We’re heading towards the end of the second week of serious lockdown here in Almaty. Our local shops remain well-stocked with basics (we’re not supposed to go further than 500 metres form home) and the greengrocer’s reopened after closing for a week, so fresh vegetables are readily available.
For this week’s Lockdown Lunch we’re making kısır, Turkey’s bulgur wheat salad answer to the Middle East’s tabbouleh salad. Kısır is one of those dishes that everyone has their own recipe for, but the basic ingredients are fine bulgur wheat, onion, chilli pepper, tomato paste, olive oil, lemon juice, parsley and pomegranate sauce.
We’ve added some radishes, tomatoes, spring onion and black olives to the standard package above that can be eaten as a main meal (you might want to add some nuts or beans for a protein punch) or as a side salad. If you are on a gluten-free diet, then you can use millet in place of bulgur wheat.
Kısır is easy to prepare and it benefits from sitting in the fridge overnight – leaving more time for all those Zoom parties and, of course, the Tajik football season, which kicked off last weekend.
Ingredients (for 3-4 servings)
100g fine bulgur wheat
200 ml vegetable stock or water
One medium onion
One medium tomato
One medium radish
One spring onion
One garlic clove
Ten black olives
Two tablespoons tomato paste
25 ml olive oil
25 ml pomegranate sauce
Few sprigs of parsley
One teaspoon chilli pepper flakes
One teaspoon cumin seeds
One teaspoon sumac
Heat the oil in a frying pan and add the cumin seeds and fry until they start to sizzle. Add the finely chopped onion and mashed garlic and cook for a few minutes over a low heat, stirring occasionally. Add the chilli pepper and sumac and stir.
Add the fine bulgur wheat and stir to cover the grains then add the stock or water, Add the tomato paste, pomegranate sauce and the juice of half the lemon. Stir and bring to the boil. When boiling, turn off the heat, cover the pan and leave to stand for 30 minutes or so until most of the liquid is absorbed.
Fluff up the grains with a fork and add the grated radish, sliced spring onion and chopped parsley. Mix together and put in a salad bowl. Before serving, garnish with lemon and/or tomato slices and black olives.
With movement getting ever more restricted in the lockdown — we’re now limited to not going more than 500 m from our flat in Almaty, which rules out big supermarkets for shopping trips, maintaining a supply of fresh ingredients is becoming more tricky – so this is the time when beansprouts come into their own…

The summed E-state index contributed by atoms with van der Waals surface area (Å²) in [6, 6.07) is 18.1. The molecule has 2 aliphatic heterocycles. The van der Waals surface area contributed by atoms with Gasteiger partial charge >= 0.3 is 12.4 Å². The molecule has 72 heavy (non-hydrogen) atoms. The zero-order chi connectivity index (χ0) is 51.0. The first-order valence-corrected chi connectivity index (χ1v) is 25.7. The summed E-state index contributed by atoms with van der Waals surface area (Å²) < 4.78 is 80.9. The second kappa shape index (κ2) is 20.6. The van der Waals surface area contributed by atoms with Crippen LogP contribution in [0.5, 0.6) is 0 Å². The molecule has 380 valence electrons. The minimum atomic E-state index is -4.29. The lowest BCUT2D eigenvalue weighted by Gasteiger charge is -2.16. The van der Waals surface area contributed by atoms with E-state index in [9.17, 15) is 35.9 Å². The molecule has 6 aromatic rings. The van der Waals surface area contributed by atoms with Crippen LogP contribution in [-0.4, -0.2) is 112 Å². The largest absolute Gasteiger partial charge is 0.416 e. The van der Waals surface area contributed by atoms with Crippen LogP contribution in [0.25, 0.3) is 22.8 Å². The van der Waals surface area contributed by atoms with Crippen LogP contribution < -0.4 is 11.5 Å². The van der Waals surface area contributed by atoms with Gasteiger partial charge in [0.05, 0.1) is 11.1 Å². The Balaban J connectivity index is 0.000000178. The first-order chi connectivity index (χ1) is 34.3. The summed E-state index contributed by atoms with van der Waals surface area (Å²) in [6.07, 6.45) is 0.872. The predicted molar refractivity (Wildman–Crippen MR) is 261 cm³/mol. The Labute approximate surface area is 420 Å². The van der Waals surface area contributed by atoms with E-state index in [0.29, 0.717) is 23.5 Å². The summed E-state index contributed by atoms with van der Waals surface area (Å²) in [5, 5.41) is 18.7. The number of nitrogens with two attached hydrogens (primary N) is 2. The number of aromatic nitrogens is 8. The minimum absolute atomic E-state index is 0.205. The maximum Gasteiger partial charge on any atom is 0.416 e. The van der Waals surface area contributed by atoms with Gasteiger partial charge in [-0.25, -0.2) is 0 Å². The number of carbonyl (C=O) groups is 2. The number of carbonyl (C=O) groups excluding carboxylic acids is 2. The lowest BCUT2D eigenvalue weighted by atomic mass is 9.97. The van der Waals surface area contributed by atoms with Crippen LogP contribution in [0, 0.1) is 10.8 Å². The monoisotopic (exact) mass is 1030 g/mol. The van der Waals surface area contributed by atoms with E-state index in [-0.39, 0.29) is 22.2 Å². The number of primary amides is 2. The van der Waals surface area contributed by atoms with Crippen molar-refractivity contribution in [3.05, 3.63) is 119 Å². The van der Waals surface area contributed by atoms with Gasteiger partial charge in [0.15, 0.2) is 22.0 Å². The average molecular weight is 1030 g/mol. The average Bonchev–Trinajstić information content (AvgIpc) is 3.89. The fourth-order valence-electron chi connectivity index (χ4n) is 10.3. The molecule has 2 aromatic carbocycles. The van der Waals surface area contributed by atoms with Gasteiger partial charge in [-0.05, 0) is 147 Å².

So, this time round we’ll be looking at some things you can do in the home, such as sprouting beans and lentils, to add a fresh, nutritious kick to your salads and stir-fries. We’ve gone for mung beans which are easy to sprout – your first crop will be ready in a matter of days and all you need is a glass jar and some mesh netting (we re-purposed a yoga mat bag by recycling the nylon mesh for our sprouter).
Here are the steps for germinating mung beans:
Select clean, undamaged mung beans and wash them thoroughly.
Sterilise your glass jar and mesh lid with boiling water and/or in a hot oven.
Fill the jar about a quarter of the way with washed beans.
Soak the beans in cold water in the jar for at least four hours.
Drain off all the water and put the jar in a cool, dark cupboard.
Rinse the mung beans a few times a day with cold water and drain the liquid off.
After two or three days, your first crop will be ready for eating.
When the sprouts are around 2-3 cm long, put them in the fridge until using.
Warning: Raw bean sprouts can lead to food poisoning if not prepared in sterile conditions and regularly washed with clean water.
If the sprouts look slimy or smell strange, throw them away.
Once sprouted, store the sprouts in the fridge and try to use them as quickly as possible.
And don’t forget to wash your hands frequently, especially when preparing food.